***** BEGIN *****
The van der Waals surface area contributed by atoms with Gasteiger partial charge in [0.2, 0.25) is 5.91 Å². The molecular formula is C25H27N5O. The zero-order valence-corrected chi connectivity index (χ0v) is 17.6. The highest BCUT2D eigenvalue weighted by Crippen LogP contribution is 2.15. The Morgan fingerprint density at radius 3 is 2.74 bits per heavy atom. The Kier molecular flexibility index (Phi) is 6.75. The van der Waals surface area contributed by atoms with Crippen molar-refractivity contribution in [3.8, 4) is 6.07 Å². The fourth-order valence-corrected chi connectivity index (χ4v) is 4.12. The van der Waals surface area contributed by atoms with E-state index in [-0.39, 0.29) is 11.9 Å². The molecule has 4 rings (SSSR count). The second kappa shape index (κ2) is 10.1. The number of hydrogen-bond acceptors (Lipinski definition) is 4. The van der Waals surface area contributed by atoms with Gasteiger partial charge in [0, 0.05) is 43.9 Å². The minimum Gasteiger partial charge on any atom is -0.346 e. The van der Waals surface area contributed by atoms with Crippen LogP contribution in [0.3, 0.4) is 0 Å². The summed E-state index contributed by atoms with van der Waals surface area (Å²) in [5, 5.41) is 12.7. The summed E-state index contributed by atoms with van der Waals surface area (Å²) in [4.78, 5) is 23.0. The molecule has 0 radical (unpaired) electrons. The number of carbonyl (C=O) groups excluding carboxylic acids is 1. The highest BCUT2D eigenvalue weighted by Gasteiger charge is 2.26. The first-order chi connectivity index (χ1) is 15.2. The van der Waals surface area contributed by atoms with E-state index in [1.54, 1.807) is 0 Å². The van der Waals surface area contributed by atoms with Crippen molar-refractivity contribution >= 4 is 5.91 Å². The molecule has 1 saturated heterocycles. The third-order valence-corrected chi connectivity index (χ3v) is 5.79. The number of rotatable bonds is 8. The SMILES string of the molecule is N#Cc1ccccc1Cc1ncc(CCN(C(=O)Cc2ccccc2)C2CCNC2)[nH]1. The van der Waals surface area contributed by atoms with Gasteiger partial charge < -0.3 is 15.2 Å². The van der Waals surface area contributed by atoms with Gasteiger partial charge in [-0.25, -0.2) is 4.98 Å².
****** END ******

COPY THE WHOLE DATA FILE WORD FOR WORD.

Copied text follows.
The van der Waals surface area contributed by atoms with Gasteiger partial charge in [0.2, 0.25) is 5.91 Å². The molecular formula is C25H27N5O. The zero-order valence-corrected chi connectivity index (χ0v) is 17.6. The highest BCUT2D eigenvalue weighted by Crippen LogP contribution is 2.15. The Morgan fingerprint density at radius 3 is 2.74 bits per heavy atom. The Kier molecular flexibility index (Phi) is 6.75. The van der Waals surface area contributed by atoms with Crippen molar-refractivity contribution in [3.8, 4) is 6.07 Å². The fourth-order valence-corrected chi connectivity index (χ4v) is 4.12. The van der Waals surface area contributed by atoms with E-state index in [-0.39, 0.29) is 11.9 Å². The molecule has 4 rings (SSSR count). The second kappa shape index (κ2) is 10.1. The number of hydrogen-bond acceptors (Lipinski definition) is 4. The van der Waals surface area contributed by atoms with Gasteiger partial charge in [0, 0.05) is 43.9 Å². The minimum Gasteiger partial charge on any atom is -0.346 e. The van der Waals surface area contributed by atoms with Crippen LogP contribution in [0.3, 0.4) is 0 Å². The summed E-state index contributed by atoms with van der Waals surface area (Å²) in [5, 5.41) is 12.7. The summed E-state index contributed by atoms with van der Waals surface area (Å²) in [4.78, 5) is 23.0. The molecule has 0 radical (unpaired) electrons. The number of carbonyl (C=O) groups excluding carboxylic acids is 1. The highest BCUT2D eigenvalue weighted by Gasteiger charge is 2.26. The first-order chi connectivity index (χ1) is 15.2. The van der Waals surface area contributed by atoms with E-state index in [1.54, 1.807) is 0 Å². The van der Waals surface area contributed by atoms with Crippen molar-refractivity contribution >= 4 is 5.91 Å². The molecule has 1 saturated heterocycles. The third-order valence-corrected chi connectivity index (χ3v) is 5.79. The number of rotatable bonds is 8. The SMILES string of the molecule is N#Cc1ccccc1Cc1ncc(CCN(C(=O)Cc2ccccc2)C2CCNC2)[nH]1. The van der Waals surface area contributed by atoms with Gasteiger partial charge < -0.3 is 15.2 Å². The van der Waals surface area contributed by atoms with Gasteiger partial charge in [-0.25, -0.2) is 4.98 Å².